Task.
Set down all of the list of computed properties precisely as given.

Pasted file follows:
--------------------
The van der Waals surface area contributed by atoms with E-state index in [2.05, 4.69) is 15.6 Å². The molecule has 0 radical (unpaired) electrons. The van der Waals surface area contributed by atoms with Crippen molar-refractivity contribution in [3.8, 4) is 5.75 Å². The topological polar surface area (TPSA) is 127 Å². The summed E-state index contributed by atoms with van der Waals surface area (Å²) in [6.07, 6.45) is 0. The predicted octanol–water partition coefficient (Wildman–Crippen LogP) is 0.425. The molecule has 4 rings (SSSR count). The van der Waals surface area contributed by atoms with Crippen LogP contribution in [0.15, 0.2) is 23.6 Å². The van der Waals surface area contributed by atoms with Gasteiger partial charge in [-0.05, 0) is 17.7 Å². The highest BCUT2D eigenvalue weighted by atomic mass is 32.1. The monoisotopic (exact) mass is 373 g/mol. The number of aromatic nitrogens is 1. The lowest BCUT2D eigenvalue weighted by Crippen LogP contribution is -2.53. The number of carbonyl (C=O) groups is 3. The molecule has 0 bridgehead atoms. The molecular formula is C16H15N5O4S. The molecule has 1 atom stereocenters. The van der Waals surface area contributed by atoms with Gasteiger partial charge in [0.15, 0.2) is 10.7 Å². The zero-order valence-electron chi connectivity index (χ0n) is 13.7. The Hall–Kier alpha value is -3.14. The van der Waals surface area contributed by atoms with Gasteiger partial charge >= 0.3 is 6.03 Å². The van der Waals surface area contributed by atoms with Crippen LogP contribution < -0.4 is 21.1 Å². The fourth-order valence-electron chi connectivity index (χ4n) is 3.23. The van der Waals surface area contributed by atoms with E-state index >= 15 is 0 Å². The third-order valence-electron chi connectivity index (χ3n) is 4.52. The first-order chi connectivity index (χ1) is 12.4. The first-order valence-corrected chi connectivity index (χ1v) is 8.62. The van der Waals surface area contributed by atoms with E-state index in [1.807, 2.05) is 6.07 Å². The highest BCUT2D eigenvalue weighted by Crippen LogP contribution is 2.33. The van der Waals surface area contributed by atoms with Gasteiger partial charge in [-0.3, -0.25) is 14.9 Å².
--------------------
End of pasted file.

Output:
The van der Waals surface area contributed by atoms with E-state index in [2.05, 4.69) is 15.6 Å². The molecule has 0 radical (unpaired) electrons. The van der Waals surface area contributed by atoms with Crippen molar-refractivity contribution in [3.8, 4) is 5.75 Å². The topological polar surface area (TPSA) is 127 Å². The summed E-state index contributed by atoms with van der Waals surface area (Å²) in [6.07, 6.45) is 0. The predicted octanol–water partition coefficient (Wildman–Crippen LogP) is 0.425. The molecule has 4 rings (SSSR count). The van der Waals surface area contributed by atoms with Crippen LogP contribution in [0.15, 0.2) is 23.6 Å². The van der Waals surface area contributed by atoms with Gasteiger partial charge in [-0.05, 0) is 17.7 Å². The highest BCUT2D eigenvalue weighted by atomic mass is 32.1. The monoisotopic (exact) mass is 373 g/mol. The number of aromatic nitrogens is 1. The lowest BCUT2D eigenvalue weighted by Crippen LogP contribution is -2.53. The number of carbonyl (C=O) groups is 3. The molecule has 0 bridgehead atoms. The molecular formula is C16H15N5O4S. The molecule has 1 atom stereocenters. The van der Waals surface area contributed by atoms with Gasteiger partial charge in [0.15, 0.2) is 10.7 Å². The zero-order valence-electron chi connectivity index (χ0n) is 13.7. The Hall–Kier alpha value is -3.14. The van der Waals surface area contributed by atoms with Gasteiger partial charge >= 0.3 is 6.03 Å². The van der Waals surface area contributed by atoms with Crippen LogP contribution < -0.4 is 21.1 Å². The fourth-order valence-electron chi connectivity index (χ4n) is 3.23. The van der Waals surface area contributed by atoms with E-state index >= 15 is 0 Å². The third-order valence-electron chi connectivity index (χ3n) is 4.52. The first-order chi connectivity index (χ1) is 12.4. The first-order valence-corrected chi connectivity index (χ1v) is 8.62. The van der Waals surface area contributed by atoms with E-state index in [1.807, 2.05) is 6.07 Å². The highest BCUT2D eigenvalue weighted by Crippen LogP contribution is 2.33. The van der Waals surface area contributed by atoms with Gasteiger partial charge in [-0.3, -0.25) is 14.9 Å².